The Omega Project (Glasswater Theatre) 2012 Toronto Fringe Review

Welcome to the year 2015 and to the first inaugural meeting of FLIP (Foundation for Lasting International Peace), an organization whose purpose is to promote world peace by bringing global communities to follow a secular world view and eliminate religion – the cause of most world conflicts. At this meeting, the film The Omega Project by FLIP members Daniel and Lindsay Cooper, an eye-opening documentary of the 2011 Egypt conflicts, will also be debuted.

When I first read about The Omega Project, I wasn’t quite sure what to expect. Is this a fictional play? Is it actually real? Until I dug a little further I realized that the production takes place in the near future, three years from now, and I started to develop an idea of what is to come.

As an audience member, you are attending the first meeting of FLIP, you are given a membership card to hang on to with the password to the members only portion of the FLIP website.

You are also lead through the Annex Toronto Chapter’s headquarters, namely the “former” Trinity St. Paul’s United Church (interesting for an organization aimed at eliminating religion), to a communal meeting space with yoga mats and pillows on the floor, and refreshments at the back.

You are greeted by a friendly face, Kirsten Scott playing Hannah Sawyer, who offers you information on the session and a fan to beat the heat.

Daniel Cooper (played by Luke LaRocque) welcomes you to the meeting, four years after him and his lovely wife Lindsay (played by Emily Opal Smith) shot their stunning, inspiring and controversial film The Omega Project. The audience is welcome to ask questions about FLIP’s work and involvement in major world events.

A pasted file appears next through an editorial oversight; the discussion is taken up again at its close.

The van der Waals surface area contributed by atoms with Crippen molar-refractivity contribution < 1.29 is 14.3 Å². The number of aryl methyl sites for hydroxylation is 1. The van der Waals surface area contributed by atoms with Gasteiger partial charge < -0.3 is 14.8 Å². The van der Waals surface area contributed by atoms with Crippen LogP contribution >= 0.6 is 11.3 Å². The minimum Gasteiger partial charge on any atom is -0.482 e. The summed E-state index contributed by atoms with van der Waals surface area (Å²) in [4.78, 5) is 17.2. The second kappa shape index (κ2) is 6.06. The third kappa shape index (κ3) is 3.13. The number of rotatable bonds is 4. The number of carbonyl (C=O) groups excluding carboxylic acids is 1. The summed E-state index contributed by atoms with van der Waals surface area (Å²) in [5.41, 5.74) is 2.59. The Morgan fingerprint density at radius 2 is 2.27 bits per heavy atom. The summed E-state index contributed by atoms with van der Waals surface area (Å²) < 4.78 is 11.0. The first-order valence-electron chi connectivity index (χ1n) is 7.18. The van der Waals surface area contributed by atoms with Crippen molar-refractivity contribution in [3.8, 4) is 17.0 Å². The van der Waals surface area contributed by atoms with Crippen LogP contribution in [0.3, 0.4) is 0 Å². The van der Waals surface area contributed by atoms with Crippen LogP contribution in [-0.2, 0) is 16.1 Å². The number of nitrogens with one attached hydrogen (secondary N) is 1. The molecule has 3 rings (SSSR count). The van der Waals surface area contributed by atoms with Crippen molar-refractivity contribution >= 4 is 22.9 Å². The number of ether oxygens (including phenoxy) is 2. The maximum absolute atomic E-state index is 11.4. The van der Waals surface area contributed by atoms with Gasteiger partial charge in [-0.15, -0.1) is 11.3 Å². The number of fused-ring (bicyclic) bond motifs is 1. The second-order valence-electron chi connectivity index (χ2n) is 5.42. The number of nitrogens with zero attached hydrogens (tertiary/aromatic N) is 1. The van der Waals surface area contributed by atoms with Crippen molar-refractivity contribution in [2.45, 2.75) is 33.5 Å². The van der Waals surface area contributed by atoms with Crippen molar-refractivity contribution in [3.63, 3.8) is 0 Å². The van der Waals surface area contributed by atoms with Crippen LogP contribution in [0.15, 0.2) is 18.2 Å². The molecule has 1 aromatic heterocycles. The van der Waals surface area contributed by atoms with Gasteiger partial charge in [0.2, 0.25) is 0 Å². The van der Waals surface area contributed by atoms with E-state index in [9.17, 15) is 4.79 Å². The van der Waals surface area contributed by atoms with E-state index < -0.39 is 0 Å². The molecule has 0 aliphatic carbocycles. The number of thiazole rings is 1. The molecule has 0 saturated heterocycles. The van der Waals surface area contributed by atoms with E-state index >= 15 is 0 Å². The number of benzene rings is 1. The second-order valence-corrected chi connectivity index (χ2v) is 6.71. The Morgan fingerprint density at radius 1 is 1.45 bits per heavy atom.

Throughout the meeting, one thing becomes painfully clear, Lindsay is very uncomfortable being present. Soon, you understand why.

As the story of The Omega Project unfolds, you lean the history behind Daniel and Lindsay – Daniel a filmmaker from Toronto sent to Egypt to document the conflicts there and Lindsay, a former citizen of Cairo who was striving for social change from within and the family tragedy she endured as cause of this conflict.

You learn that her opinions portrayed in The Omega Project were coerced, that her name and story are being associated with a cause that she actually didn’t believe in. That this beautiful and touching story has been created under false pretenses.

What it asks of the audience is to ultimately be critical of everything you see and hear in the media. That though the source may seem reputable, the cause seem just, you owe it to yourself to dig further, research and learn more, that film as seen and created through a filmmaker’s eye shows only one side of any story.

The performance is highly interactive, thought provoking, intriguing and begs conversation to follow, so bring a friend or two or three and experience The Omega Project, a play unlike any you’re likely to see at Fringe this year.

Details

  • The Omega Project plays at Venue 19 Trinity St. Paul’s United Church (427 Bloor St. West).
  • Show times are: July 8 at 4 pm, July 9 at 8 pm, July 10 at 3 pm, July 11 at 2 pm, July 12 at 5 pm, July 13 at 8 pm, July 14 at 8 pm, and July 15 at 4 pm.
  • All individual Fringe tickets are $10 at the door (cash only). Tickets are available online at www.fringetoronto.com, by phone at 416-966-1062, in person at The Randolph Centre for the Arts, 736 Bathurst Street (Advance tickets are $11 – $9+$2 service charge)
  • Value packs are available if you plan to see at least 5 shows.

 

Photo of Emily Opal Smith and Luke LaRocque by Doug Hamilton.

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